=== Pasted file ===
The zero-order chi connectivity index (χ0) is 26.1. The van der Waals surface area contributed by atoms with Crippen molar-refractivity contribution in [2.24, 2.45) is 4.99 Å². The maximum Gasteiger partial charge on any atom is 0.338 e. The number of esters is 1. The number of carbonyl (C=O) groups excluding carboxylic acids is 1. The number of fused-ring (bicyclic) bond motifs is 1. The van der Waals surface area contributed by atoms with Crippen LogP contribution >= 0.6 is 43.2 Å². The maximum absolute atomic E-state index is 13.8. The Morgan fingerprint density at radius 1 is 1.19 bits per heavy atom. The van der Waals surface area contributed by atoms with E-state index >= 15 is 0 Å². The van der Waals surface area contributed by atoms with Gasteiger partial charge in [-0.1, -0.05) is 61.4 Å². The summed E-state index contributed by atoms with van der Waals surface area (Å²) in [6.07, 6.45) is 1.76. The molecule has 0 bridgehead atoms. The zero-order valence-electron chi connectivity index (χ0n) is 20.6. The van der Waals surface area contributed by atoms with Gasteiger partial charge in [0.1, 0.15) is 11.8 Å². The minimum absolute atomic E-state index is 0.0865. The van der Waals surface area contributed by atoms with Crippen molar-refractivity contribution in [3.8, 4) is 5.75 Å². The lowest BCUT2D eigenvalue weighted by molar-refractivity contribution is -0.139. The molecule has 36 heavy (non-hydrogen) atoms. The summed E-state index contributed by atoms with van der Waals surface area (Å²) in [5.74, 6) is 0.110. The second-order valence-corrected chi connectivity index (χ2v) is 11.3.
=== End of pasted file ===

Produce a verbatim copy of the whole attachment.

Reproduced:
The zero-order chi connectivity index (χ0) is 26.1. The van der Waals surface area contributed by atoms with Crippen molar-refractivity contribution in [2.24, 2.45) is 4.99 Å². The maximum Gasteiger partial charge on any atom is 0.338 e. The number of esters is 1. The number of carbonyl (C=O) groups excluding carboxylic acids is 1. The number of fused-ring (bicyclic) bond motifs is 1. The van der Waals surface area contributed by atoms with Crippen LogP contribution >= 0.6 is 43.2 Å². The maximum absolute atomic E-state index is 13.8. The Morgan fingerprint density at radius 1 is 1.19 bits per heavy atom. The van der Waals surface area contributed by atoms with E-state index >= 15 is 0 Å². The van der Waals surface area contributed by atoms with Gasteiger partial charge in [-0.1, -0.05) is 61.4 Å². The summed E-state index contributed by atoms with van der Waals surface area (Å²) in [6.07, 6.45) is 1.76. The molecule has 0 bridgehead atoms. The zero-order valence-electron chi connectivity index (χ0n) is 20.6. The van der Waals surface area contributed by atoms with Gasteiger partial charge in [0.1, 0.15) is 11.8 Å². The minimum absolute atomic E-state index is 0.0865. The van der Waals surface area contributed by atoms with Crippen molar-refractivity contribution in [3.8, 4) is 5.75 Å². The lowest BCUT2D eigenvalue weighted by molar-refractivity contribution is -0.139. The molecule has 36 heavy (non-hydrogen) atoms. The summed E-state index contributed by atoms with van der Waals surface area (Å²) in [5.74, 6) is 0.110. The second-order valence-corrected chi connectivity index (χ2v) is 11.3.